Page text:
The role of novelty, randomness, and exploration in technology-assisted transformative experiences From a near-death experience following a random car accident to the unexpected horizon-expanding trip abroad to becoming a first-time parent, much of life’s deeply spiritual and transforming events are messy, chaotic and unpredictable. Sometimes, it is the seemingly random and unplanned events that lead us to our greatest insights and moments of profound connection with the world around us. But how do we consider the role of novelty, randomness, and exploration when designing technology assisted transformative experiences? One of my favorite implementations of these principles was SyncTXT, a pioneering platform inspired by Carl Jung’s concept of synchronicity, or meaningful coincidence. It was developed in 2009 by Psyleron, a group of Princeton Engineering and Anomalous Research Lab (PEAR) alumni, for the purpose of making consciousness-related research and technology more accessible to the public. The technology was simple. Your account was assigned to a random event generator (REG), a device that produces truly random bits such that any event (either a 1 or a 0) is entirely unpredictable and independent of any other. When your REG deviated from randomness beyond a certain threshold, SyncTXT would send you a randomly selected message. Thus you would receive random texts at random times that, for users, often felt were imbued with profound meaning. On one occasion, I was mindlessly scrolling my Facebook feed, ignoring my cat who was weaving in and out of my legs begging for affection. At this moment a SyncTXT message came: “Someone who adores you greatly is hidden right before your eyes”. This was merely one of many such experiences. Though it may seem like a silly example, it felt meaningful and relevant, as if the Universe was tapping me on the shoulder, hinting at a much deeper layer of reality. To acknowledge synchronicity is to accept that the “random” is not always random. Yet, the current landscape of technology leans much more heavily on the side of prediction and exploitation over chance and exploration. Today’s tech is almost epitomized by models designed to analyze, interpret, monitor, and monetize nearly every aspect of our lives. This is not a universally negative approach to transformation, however, and when executed properly can be quite empowering. Indeed, the big data revolution and huge upsurge of AI and machine learning has afforded incredible new opportunities to reveal patterns that might otherwise go unnoticed. Consider, for example, the insights to be gleaned from the data repository of tens of millions of Fitbit users as compared with the typical laboratory psychophysiological experiment leveraging only a few dozen participants. To be sure, algorithm-driven biofeedback can be quite transformational, helping us make positive behavioral changes, manage our sleep, physical activity and stress. But the key question is whether our tools strike the right balance between exploitation and exploration. Think of the auto-curated playlists on Youtube and Netflix, the suggested travel destinations, products to buy, books to read or new connections to follow – these all deliver what we are predicted to desire. But as our tools become increasingly orchestrated by intelligent algorithms, are we leaving enough room in our lives to honor the random? Any data scientist or person working with statistical models will tell you of the dangers of overfitting. Overfitting occurs when the predictions of our model become too closely aligned with the data from which the model was created. For example, take the classic “Turkey Problem”. The turkey, applying a very limited set of data, i.e., their feeding schedule, formulates a mental model of its reality; “The human comes with the food”. But because of its inability to draw inferences or extrapolate meaning from beyond its limited experience, the turkey’s mental model of the world is overfitted. From this data, It cannot anticipate its inevitable demise – at some point, probably around Thanksgiving, the human will come the ax. Similarly, In terms of personal transformation, there is a potential opportunity loss as the models that know us all too well offer us up only what they can predict we want. Unfortunately, big data alone does solve this problem. No matter how large the trove of data, there will always be experiences, opportunities, and unprecedented events lying outside the model’s ability to predict them. It is for this reason that economist and philosopher Nassim Taleb warns us not to underestimate the role of randomness in our lives, nor try too hard to control it, for fear that it will blow up in our faces. As a cautionary tale, Taleb, who coined the term “black swan” as an unexpected and unprecedented event in human history, points to the over-controlled markets that yield prolonged periods of relative stability but are frequently punctuated by flash crashes and periods of hyper-volatility. Certainly, data-driven approaches can be instrumental for our personal transformation efforts, helping us to make linear and measured incremental steps towards goals, staying the course, and monitoring our progress along the way. Nevertheless, regardless of how much data we gather to help chart our way forward, transformative experiences seldom conform to our most sophisticated predictions. One way for applications to allow for more serendipity and randomness is to nudge people towards new experiences. For example, one forward-looking application that has been taking this approach is Randonautica, the self-described “first ever quantumly generated adventure game that takes you on a journey of true randomness.” Similar to SyncTxt, Randonautica interfaces with a random source to select map coordinates. After setting an intention about the kind of experience they are seeking, users (AKA “Randonauts”) venture out to the randomly determined locations. The app has seen a steady rise in enthusiastic Randonauts sharing videos and anecdotes about these experiences on TikTok and social media etc. In exploration, we actively seek new perspectives that lie outside of our existing mental models and help shift our worldview. Think of the Apollo astronaut Edgar Mitchell, who experienced a life-changing expansion of consciousness, known as the “overview effect”, when he looked down upon the Earth from […]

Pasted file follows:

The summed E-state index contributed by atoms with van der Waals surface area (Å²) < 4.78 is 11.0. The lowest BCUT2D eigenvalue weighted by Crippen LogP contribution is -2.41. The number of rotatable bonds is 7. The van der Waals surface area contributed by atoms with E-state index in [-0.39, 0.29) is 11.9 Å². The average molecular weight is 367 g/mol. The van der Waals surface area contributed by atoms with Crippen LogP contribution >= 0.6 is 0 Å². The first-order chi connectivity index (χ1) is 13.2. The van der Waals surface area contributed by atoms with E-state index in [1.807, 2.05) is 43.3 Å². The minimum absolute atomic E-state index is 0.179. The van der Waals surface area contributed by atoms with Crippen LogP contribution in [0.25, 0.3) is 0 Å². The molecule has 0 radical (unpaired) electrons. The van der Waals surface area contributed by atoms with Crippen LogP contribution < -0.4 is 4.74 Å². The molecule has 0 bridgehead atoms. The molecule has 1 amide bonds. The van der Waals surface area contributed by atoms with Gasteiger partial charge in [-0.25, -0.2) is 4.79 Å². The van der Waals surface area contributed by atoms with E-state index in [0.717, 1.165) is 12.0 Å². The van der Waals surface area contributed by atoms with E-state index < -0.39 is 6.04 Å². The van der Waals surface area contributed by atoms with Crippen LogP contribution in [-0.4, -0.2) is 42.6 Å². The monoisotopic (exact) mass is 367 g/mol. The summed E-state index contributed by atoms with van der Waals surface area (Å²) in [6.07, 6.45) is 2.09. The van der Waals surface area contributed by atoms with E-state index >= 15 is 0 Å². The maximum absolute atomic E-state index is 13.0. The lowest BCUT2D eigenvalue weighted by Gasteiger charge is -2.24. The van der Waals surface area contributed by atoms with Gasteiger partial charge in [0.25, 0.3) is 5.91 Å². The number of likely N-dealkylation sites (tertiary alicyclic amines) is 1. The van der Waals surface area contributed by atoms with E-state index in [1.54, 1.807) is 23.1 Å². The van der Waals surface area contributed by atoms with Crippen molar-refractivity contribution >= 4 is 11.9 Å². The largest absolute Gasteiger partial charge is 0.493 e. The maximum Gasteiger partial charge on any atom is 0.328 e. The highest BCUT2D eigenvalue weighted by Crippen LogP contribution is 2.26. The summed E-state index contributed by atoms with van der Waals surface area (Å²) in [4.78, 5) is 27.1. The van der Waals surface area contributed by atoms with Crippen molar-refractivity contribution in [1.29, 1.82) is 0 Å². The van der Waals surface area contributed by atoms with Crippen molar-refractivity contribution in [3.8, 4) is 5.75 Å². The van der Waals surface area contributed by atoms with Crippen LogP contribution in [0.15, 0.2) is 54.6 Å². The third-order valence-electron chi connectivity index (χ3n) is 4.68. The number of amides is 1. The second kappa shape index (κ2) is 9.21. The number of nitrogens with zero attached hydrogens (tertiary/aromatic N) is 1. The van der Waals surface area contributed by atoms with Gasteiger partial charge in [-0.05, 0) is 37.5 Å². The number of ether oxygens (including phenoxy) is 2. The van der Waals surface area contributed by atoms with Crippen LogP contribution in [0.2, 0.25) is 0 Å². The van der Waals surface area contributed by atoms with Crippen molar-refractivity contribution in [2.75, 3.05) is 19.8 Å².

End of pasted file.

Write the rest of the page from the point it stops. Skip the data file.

In spite of its promising innovations, the buzz and excitement residing at the forefront of human potential, transformative technologies often face challenges when it comes to competing for users’ shrinking attention. The pessimist might say that transformative tech – tools that promote physical, mental, or spiritual wellbeing – is like a broccoli stand in the back of a candy store. Useful and functional with obvious and measurable benefits, it often scrambles to break through the noise in a market dominated by commodified dopamine. Take Headspace, the Los Angeles-based mindfulness and meditation app, which has been downloaded 70 million times across 190 countries, and was ranked among the top 5 most popular yoga and meditation apps last year. Despite its smashing popularity, Its average user retention drops down to 8.5% within the first 30 days, according to Neura, a mobile app analytics startup. In other words, 92% of people quit using the app after only a month. For comparison, an average app saw a 66% 30-day consumer retention last year. One possible explanation of this trend is pretty simple. Unlike the engagement that comes with a promise of instant gratification, transformative tech often places a larger burden on the part of the user. It doesn’t offer the seduction of surrendering to one’s impulses. And therefore, for the very reasons these tools can be empowering, they can be equally challenging for users. The path of personal transformation holds the promise of beautiful vistas at the journey’s end, but the way is mostly uphill. Whether we’re talking about apps promoting positive behavioral change, wearables that monitor physical health, neurofeedback devices, or meditation software, ultimately these products still rely on user engagement. But because positive change and personal growth typically involve disrupting the status quo of our lives, technologies that promote such transformation often do not fit so seamlessly within those patterns they aim to disrupt. As a consequence, regardless of how useful the products may be, they often lack that stickiness factor that keeps us engaged. Technology that is essential by virtue of being addictive is entirely antithetical to this aim. Herein lies the challenge facing the transformative products and companies – finding the delicate balance between having a successful business model, which aims to increase user engagement, while simultaneously holding true to the ethics and principles that drive these innovations to begin with. But this is a non-issue for most of the products we routinely engage with. The brain hacking techniques common across social media and entertainment platforms often keep us glued to screens and seamlessly integrate into our patterns by co-opting the behavioral path of least resistance. But the path of least resistance rarely leads us to anywhere we want to go. So how can product designers and companies make the uphill path more likely to be followed? How can they convince the user to just keep putting one foot in front of the other because the journey is worth it? According to the Center for Humane Technology, the answer lies in moving beyond the attention economy paradigm, which thrives on exploiting human weaknesses and cognitive limitations. Companies can start by examining and strengthening, rather than merely hacking, the things humans are naturally good at and inclined towards. Here are some ideas to consider: Social Validation Our need for social validation, reward seeking and attentional biases towards novelty can either be leveraged for or against us depending on the design and underlying aims of the tech. Under the current paradigm, companies often hijack people’s yearning for social belonging, nudging them toward carefully crafted marketing niches. Under a more human-centric paradigm, a company’ user-engagement strategy might focus on more authentic community-building in which the product facilitates genuine forms of communication, comraderie, and social support. For example, several gaming companies incorporate social connection components, leveraging algorithms to foster friendship between players. Goal Setting and Motivation Transformative tech generally taps into higher-order goals (e.g., “wellness”, “health”, “flourishing”) which are often abstract to the users, who typically gravitate towards lower-level concrete and immediate incentives. Consider the perpetual internal conflict – scrolling your newsfeed has an immediate low-level reward, but offers no real long-term benefit or value. At the same time, people routinely engage in difficult, cumbersome, or strenuous activities that are in the service of higher-order goals (e.g., you hate running, but do it anyway because it yields the health results you’re aiming for). To make the right behaviours easier, and abstract goals – more concrete, wellbeing companies can tap into the latest research in neuroscience. For example, helping users follow well-structured bite-sized tasks enables a release of dopamine, which allows them to stick to a long-term goal. (Ego) Rewards System User engagement and user benefits should not be thought of independently of one another. But how do the low-level activities with the product subserve the higher order goals, values, and outcomes associated with use of the product? It is one thing for a wellness app to engage users by allocating badges and points and providing links for them to brag about it on social media. It is another for the app to generate the same level of engagement while actually facilitating real human flourishing and growth. Merely Tools From the standpoint of developing successful technology products, the tools that become “essential” in the minds of customers and users are certainly those that can drive a business. However, much of what is deemed essential in the technology space is often more addictive than it is useful. Transformative tech must strike the right balance between a successful business model driven by engaging tech, while not compromising the product’s essential mission. And like the proverbial door through which one still needs to walk through, even the best technologies are merely tools for transformation. Ultimately, we must do all the work.